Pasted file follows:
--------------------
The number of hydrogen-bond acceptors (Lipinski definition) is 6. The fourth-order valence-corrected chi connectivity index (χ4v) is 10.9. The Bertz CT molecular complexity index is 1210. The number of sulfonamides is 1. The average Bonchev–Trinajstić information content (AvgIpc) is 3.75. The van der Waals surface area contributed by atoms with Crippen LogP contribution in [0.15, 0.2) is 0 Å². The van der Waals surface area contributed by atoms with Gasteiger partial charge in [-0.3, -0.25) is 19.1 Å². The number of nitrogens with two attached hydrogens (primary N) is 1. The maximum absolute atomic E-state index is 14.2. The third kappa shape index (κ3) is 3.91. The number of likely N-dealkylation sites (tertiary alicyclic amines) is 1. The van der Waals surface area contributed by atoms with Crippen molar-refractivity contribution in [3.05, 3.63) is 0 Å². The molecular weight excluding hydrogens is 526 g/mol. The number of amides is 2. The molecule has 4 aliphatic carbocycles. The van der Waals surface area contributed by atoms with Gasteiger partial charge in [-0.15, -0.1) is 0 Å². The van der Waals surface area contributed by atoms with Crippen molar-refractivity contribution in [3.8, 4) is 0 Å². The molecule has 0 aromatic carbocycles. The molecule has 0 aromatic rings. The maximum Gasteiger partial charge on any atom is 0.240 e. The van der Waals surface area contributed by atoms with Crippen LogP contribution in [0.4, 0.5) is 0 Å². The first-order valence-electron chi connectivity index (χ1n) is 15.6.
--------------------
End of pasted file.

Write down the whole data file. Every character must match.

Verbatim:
The number of hydrogen-bond acceptors (Lipinski definition) is 6. The fourth-order valence-corrected chi connectivity index (χ4v) is 10.9. The Bertz CT molecular complexity index is 1210. The number of sulfonamides is 1. The average Bonchev–Trinajstić information content (AvgIpc) is 3.75. The van der Waals surface area contributed by atoms with Crippen LogP contribution in [0.15, 0.2) is 0 Å². The van der Waals surface area contributed by atoms with Gasteiger partial charge in [-0.3, -0.25) is 19.1 Å². The number of nitrogens with two attached hydrogens (primary N) is 1. The maximum absolute atomic E-state index is 14.2. The third kappa shape index (κ3) is 3.91. The number of likely N-dealkylation sites (tertiary alicyclic amines) is 1. The van der Waals surface area contributed by atoms with Crippen molar-refractivity contribution in [3.05, 3.63) is 0 Å². The molecular weight excluding hydrogens is 526 g/mol. The number of amides is 2. The molecule has 4 aliphatic carbocycles. The van der Waals surface area contributed by atoms with Gasteiger partial charge in [-0.15, -0.1) is 0 Å². The van der Waals surface area contributed by atoms with Crippen molar-refractivity contribution in [3.8, 4) is 0 Å². The molecule has 0 aromatic carbocycles. The molecule has 0 aromatic rings. The maximum Gasteiger partial charge on any atom is 0.240 e. The van der Waals surface area contributed by atoms with Crippen LogP contribution in [0.4, 0.5) is 0 Å². The first-order valence-electron chi connectivity index (χ1n) is 15.6.